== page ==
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Why is it spelled...?

Is it correct to say "I bought an HP computer" or "I bought a HP computer"? Some say <an>, and some say <a>.
Choosing between the articles a and an depends on the sound immediately following the article, not on the letter. The general usage is that if the following sound is a vowel, we choose an; if it is a consonant, we choose a. When we pronounce "a HP" or "an HP", even though there is a consonant letter right after the article, there is a vowel sound. This is because we don't really pronounce "HP": we spell it out, using the alphabet names aitch pee. If we were to expand the abbreviation to "Hewlett-Packard" and pronounce it, then there would be a consonant sound following the article: the [h]. So it would be "a Hewlett-Packard" but "an HP." In their Modern English Usage H. W. Fowler and Sir Ernest Gowers say it this way: "Before letters standing for abbreviations or symbols the choice is usually determined by the sound of the letter, not the word it represents . . . but that is the sort of thing about which we ought to be allowed to do as we please, so long as we are consistent." Coming from such a traditionalist and conservative source, the last statement is almost bleeding-heart liberalism.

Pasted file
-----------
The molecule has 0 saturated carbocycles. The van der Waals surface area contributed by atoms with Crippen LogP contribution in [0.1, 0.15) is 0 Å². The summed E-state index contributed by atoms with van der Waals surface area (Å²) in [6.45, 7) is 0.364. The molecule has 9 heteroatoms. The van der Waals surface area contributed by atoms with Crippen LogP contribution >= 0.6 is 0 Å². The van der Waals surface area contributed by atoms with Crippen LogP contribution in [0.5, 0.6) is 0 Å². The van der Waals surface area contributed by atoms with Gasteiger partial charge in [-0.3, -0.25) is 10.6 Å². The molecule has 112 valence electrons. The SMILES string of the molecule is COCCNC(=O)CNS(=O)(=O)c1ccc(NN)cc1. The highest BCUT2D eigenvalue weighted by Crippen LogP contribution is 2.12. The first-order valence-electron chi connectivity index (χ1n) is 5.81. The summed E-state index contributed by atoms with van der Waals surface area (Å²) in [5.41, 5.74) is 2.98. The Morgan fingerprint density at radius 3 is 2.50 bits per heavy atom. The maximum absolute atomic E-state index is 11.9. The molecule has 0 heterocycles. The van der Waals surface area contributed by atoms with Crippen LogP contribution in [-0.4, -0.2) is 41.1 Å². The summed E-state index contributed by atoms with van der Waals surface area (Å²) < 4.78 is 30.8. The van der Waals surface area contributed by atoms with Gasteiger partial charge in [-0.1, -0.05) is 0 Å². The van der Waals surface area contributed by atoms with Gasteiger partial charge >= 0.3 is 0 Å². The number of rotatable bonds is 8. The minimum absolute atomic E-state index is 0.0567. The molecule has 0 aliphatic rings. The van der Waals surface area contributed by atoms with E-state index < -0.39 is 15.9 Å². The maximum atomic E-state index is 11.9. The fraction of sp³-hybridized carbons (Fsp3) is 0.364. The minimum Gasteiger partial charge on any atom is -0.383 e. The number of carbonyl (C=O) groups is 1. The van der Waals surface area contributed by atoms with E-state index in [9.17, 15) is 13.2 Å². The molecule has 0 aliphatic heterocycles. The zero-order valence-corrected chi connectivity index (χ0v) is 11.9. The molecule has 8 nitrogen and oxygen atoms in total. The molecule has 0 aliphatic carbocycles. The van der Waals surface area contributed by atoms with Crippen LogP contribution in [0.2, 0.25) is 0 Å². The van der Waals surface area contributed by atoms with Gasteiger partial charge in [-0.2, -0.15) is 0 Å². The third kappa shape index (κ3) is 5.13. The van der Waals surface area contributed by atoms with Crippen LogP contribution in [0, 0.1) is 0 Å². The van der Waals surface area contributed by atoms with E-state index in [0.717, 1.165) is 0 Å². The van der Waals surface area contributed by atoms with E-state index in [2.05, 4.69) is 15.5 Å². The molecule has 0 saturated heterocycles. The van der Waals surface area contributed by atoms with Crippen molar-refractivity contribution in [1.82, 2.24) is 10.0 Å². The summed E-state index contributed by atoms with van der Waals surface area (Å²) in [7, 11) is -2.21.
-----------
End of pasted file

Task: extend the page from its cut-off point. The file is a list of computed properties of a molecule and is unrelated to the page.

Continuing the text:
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cummings, spell, spelling, english, words, spellers, teachers, reading, read, reader